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Five Questions with Sudheer Ravuri, Ph.D. - Deputy Director of the Center for Regenerative Sports Medicine at Steadman Philippon Research Institute

What makes the Vail Scientific Summit so unique and what do you enjoy most about participating?

“From the very first year that we had the Vail Scientific Summit, we have always had participation from the finest scientific minds from institutions like Mayo Clinic, Northwestern University, the University of Wisconsin and major hospitals and medical schools throughout the United States and World. Meetings like this inspire me and motivate me to see the people that are presenting and the work that they do. They trigger ideas in me for most of my research. Most of the data here is unpublished data. That motivates all of us to work together and to ask questions of each other about the new flood of ideas that come forth during the Summit.”

How did you first develop an intertest in science?

“When I was a kid I wanted to become a teacher. I was very confident of my subject knowledge and I wanted to teach it to others. As I grew older and progressed through school in India, I discovered that I more enjoyed the demonstration of science projects and scientific results when I was at science fairs. I loved presenting the findings of research and showing everyone how it worked by demonstrating my science project. That new love made me think about science more and more as a career.”

How did you end up working in the United States?

“I graduated from India’s top medical school. After that, I came to the U.S. to do my post-doctorate research at the University of Pittsburgh and that changed my life in so many ways. My post-doctorate work at Pitt taught me how to develop and use the tools available to further my research and find actual ways in the lab to solve some of the problems that I was studying related to the HIV virus. That training helped me to not only study HIV/AIDS disease but also to manipulate the virus for stem cell engineering and gene therapy applications. It gave me a much wider view of what scientific research can do to tangibly change the world of medicine. And, coming to Pitt also gave me an opportunity to meet and work with Dr. Johnny Huard (now Chief Scientific Officer at SPRI) and that led to great changes in my career.”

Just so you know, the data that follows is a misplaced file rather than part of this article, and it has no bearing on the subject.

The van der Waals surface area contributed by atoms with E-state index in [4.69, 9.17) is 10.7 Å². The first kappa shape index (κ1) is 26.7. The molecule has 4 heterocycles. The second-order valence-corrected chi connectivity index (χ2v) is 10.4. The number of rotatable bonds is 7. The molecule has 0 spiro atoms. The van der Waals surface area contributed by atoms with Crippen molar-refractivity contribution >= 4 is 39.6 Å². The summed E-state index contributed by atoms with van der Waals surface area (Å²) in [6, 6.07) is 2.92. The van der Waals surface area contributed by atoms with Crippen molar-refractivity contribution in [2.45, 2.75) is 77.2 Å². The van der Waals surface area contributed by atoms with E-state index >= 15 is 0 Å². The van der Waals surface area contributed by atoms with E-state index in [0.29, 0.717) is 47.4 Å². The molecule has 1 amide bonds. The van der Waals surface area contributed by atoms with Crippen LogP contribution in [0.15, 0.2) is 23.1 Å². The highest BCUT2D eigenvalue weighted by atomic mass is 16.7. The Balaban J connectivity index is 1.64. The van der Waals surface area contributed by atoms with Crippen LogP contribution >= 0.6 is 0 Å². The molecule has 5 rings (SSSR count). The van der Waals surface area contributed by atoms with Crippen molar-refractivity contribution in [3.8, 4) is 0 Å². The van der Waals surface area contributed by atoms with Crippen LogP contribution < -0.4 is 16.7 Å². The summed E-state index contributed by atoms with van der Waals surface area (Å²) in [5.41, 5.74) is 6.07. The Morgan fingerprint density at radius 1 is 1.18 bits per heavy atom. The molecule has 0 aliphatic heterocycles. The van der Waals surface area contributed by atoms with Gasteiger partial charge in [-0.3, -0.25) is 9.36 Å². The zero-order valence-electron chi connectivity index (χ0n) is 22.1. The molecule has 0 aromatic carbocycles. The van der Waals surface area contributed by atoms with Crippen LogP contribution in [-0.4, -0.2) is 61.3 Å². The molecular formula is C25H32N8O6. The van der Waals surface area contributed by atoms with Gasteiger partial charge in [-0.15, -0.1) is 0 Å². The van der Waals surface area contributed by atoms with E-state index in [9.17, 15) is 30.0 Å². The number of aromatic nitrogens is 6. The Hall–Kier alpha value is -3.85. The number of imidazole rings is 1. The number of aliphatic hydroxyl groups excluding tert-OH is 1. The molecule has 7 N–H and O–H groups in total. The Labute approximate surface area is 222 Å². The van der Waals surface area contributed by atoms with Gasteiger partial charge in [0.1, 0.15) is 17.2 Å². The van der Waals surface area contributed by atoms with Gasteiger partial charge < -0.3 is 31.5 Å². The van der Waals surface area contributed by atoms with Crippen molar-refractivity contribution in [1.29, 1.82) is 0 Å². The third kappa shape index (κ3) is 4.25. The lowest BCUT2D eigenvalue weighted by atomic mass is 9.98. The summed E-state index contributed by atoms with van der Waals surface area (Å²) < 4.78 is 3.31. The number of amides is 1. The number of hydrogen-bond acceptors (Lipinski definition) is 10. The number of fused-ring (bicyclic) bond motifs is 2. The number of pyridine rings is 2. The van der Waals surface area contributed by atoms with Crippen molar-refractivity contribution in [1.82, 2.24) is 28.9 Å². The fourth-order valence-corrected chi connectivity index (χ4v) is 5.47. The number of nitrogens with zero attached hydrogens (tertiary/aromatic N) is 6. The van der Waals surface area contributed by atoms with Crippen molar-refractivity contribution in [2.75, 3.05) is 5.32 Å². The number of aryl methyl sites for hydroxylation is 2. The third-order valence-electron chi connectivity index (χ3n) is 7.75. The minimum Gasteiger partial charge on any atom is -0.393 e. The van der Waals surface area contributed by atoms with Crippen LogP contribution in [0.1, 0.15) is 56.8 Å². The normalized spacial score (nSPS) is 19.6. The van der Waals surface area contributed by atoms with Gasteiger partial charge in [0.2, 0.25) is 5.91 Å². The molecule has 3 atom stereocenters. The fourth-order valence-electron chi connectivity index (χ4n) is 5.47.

How has Dr. Huard influenced your career?

“When I began my studies at the University of Pittsburgh, I started working on viruses and how we could control them. I then moved on to studying the emerging and fascinating field of stem cells and that work led me to working with Dr. Huard. My association with him made me even more interested in stem cell research and we started collaborating together. He then received the opportunity to move to Vail and start the Center for Regenerative Sports Medicine and become Chief Scientific Officer here at SPRI, and I was fortunate enough to have him invite me to join him here in the labs in Vail.”

You’ve been Dr. Huard’s Deputy Director at SPRI for several years. What it is like to work with him on a daily basis?

“It’s incredibly fun. Dr. Huard is always energetic and very motivated and that keeps me and everyone around him at SPRI inspired. In scientific terms, he and I speak the same language. We are always on the same page. We set up and accomplish the goals that we want to achieve, ultimately for the patient care and benefit. Life in the labs at SPRI can be a lot of fun and is always inspiring.”

For further information or other inquiries about The Steadman Clinic or Steadman Philippon Research Institute, contact Lynda Sampson, Vice President of External Affairs (lsampson@sprivail.org).

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